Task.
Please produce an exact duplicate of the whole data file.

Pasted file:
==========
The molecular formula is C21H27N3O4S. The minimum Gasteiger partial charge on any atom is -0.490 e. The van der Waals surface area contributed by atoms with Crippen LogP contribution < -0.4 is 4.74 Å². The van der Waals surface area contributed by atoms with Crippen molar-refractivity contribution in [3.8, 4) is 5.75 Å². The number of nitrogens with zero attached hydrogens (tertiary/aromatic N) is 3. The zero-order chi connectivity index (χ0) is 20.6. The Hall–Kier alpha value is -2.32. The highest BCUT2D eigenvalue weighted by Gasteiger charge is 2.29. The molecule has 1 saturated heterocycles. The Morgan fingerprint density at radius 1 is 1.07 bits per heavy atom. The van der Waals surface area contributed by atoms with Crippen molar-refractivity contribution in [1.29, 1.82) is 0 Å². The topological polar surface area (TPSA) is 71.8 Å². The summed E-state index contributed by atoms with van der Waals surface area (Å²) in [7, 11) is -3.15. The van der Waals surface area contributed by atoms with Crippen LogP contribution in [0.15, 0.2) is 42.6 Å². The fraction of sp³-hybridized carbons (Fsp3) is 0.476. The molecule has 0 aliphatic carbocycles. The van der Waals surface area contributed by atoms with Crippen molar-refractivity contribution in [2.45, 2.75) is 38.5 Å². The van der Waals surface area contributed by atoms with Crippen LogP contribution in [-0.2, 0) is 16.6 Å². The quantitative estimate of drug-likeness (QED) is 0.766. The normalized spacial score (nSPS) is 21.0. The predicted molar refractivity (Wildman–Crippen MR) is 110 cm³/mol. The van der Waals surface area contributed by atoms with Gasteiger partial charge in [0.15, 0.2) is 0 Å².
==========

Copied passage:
The molecular formula is C21H27N3O4S. The minimum Gasteiger partial charge on any atom is -0.490 e. The van der Waals surface area contributed by atoms with Crippen LogP contribution < -0.4 is 4.74 Å². The van der Waals surface area contributed by atoms with Crippen molar-refractivity contribution in [3.8, 4) is 5.75 Å². The number of nitrogens with zero attached hydrogens (tertiary/aromatic N) is 3. The zero-order chi connectivity index (χ0) is 20.6. The Hall–Kier alpha value is -2.32. The highest BCUT2D eigenvalue weighted by Gasteiger charge is 2.29. The molecule has 1 saturated heterocycles. The Morgan fingerprint density at radius 1 is 1.07 bits per heavy atom. The van der Waals surface area contributed by atoms with Crippen molar-refractivity contribution in [1.29, 1.82) is 0 Å². The topological polar surface area (TPSA) is 71.8 Å². The summed E-state index contributed by atoms with van der Waals surface area (Å²) in [7, 11) is -3.15. The van der Waals surface area contributed by atoms with Crippen LogP contribution in [0.15, 0.2) is 42.6 Å². The fraction of sp³-hybridized carbons (Fsp3) is 0.476. The molecule has 0 aliphatic carbocycles. The van der Waals surface area contributed by atoms with Crippen molar-refractivity contribution in [2.45, 2.75) is 38.5 Å². The van der Waals surface area contributed by atoms with Crippen LogP contribution in [-0.2, 0) is 16.6 Å². The quantitative estimate of drug-likeness (QED) is 0.766. The normalized spacial score (nSPS) is 21.0. The predicted molar refractivity (Wildman–Crippen MR) is 110 cm³/mol. The van der Waals surface area contributed by atoms with Gasteiger partial charge in [0.15, 0.2) is 0 Å².